Course Requirements and the First Year

The graduate program in Molecular Biophysics and Biochemistry is built around three areas of science: molecular genetics, biochemistry and structural biology. At Yale, students become scientists by several means: by taking courses; by attending seminars; by informally interacting with other graduate students, postdoctoral fellows and faculty; and by completing a doctoral dissertation, in which students design and carry out a program of independent research intended to address a significant problem in biology. We expect our students to complete the PhD within 5.5 years.

The course work and other elements of the first year are intended to expose students to possible doctoral advisers and prepare them for their doctoral work. During the first year, students take three or four courses each semester, and a total of at least seven during their first two years. Four course are specifically required; the remainder depend on the student’s interests. In addition, students should have current or prior exposure to the material in Molecular Genetics of Prokaryotes. The four required courses are:

  • Methods and Logic in Molecular Biology
  • Macromolecular Structure and Biophysical Analysis 
  • Macromolecular Interactions and Dynamic Properties 
  • Advanced Eukaryotic Molecular Biology 

Students choose from many other courses both within MB&B and beyond it, which typically strengthen their backgrounds in preparation for their thesis research. During the first year, students perform three laboratory rotations of 8 to 10 weeks each. More than 200 laboratories - including laboratories at the School of Medicine and on Science Hill - are open to student rotations. Students are asked to spend at least one rotation in a laboratory with a focus substantially different from the laboratory in which they think they may perform their thesis research.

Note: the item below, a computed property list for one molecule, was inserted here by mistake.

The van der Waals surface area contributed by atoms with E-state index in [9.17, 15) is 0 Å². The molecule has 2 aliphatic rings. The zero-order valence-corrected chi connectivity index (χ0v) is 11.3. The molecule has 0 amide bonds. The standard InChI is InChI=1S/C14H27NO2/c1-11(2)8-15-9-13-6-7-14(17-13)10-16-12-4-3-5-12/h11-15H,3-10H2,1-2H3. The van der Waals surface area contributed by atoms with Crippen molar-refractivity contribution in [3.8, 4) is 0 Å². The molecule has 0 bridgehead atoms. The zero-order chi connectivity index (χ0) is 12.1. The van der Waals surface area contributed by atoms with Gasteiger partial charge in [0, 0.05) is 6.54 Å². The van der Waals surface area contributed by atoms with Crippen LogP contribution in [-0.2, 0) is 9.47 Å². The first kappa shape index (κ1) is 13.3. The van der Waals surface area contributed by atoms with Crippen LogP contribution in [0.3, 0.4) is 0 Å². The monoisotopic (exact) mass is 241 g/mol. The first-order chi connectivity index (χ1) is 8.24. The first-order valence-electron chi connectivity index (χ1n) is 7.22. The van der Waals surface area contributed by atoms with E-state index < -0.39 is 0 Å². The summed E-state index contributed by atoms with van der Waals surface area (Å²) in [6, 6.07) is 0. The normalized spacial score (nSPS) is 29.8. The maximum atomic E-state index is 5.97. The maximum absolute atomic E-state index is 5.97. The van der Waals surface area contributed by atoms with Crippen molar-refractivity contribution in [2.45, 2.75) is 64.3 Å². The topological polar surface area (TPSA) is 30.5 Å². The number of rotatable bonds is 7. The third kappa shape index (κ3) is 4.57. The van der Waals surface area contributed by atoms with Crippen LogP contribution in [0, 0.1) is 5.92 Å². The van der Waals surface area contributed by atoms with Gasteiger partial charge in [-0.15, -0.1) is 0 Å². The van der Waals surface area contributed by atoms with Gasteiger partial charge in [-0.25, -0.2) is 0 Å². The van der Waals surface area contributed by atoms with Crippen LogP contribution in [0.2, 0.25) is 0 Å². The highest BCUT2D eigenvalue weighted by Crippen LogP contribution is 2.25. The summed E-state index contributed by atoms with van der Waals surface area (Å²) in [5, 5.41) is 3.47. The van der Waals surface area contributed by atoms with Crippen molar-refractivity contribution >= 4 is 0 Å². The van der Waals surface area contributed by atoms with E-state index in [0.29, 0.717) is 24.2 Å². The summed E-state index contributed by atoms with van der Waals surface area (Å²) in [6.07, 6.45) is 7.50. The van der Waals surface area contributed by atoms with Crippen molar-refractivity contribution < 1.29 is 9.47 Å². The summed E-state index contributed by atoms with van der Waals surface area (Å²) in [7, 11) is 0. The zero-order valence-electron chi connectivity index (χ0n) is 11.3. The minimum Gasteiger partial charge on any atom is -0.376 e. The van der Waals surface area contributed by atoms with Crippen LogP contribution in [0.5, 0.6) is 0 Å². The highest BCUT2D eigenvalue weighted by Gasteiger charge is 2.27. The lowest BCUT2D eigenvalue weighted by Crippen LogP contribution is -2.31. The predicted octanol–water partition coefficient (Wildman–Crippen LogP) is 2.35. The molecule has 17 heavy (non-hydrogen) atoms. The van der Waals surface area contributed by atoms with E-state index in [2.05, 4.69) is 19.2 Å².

Second Year Qualifying Exam

At the beginning of their second year, students are asked to propose two research projects based on their current interests. One will serve as the basis for the student’s thesis work. The other should be in an area requiring a very different experimental approach from the first. 

The proposals define the problems, propose different and realistic experimental approaches, and weigh the merits of each approach. These written proposals serve as the basis for an oral examination before three faculty members during which the student defends the feasibility and value of the experiments.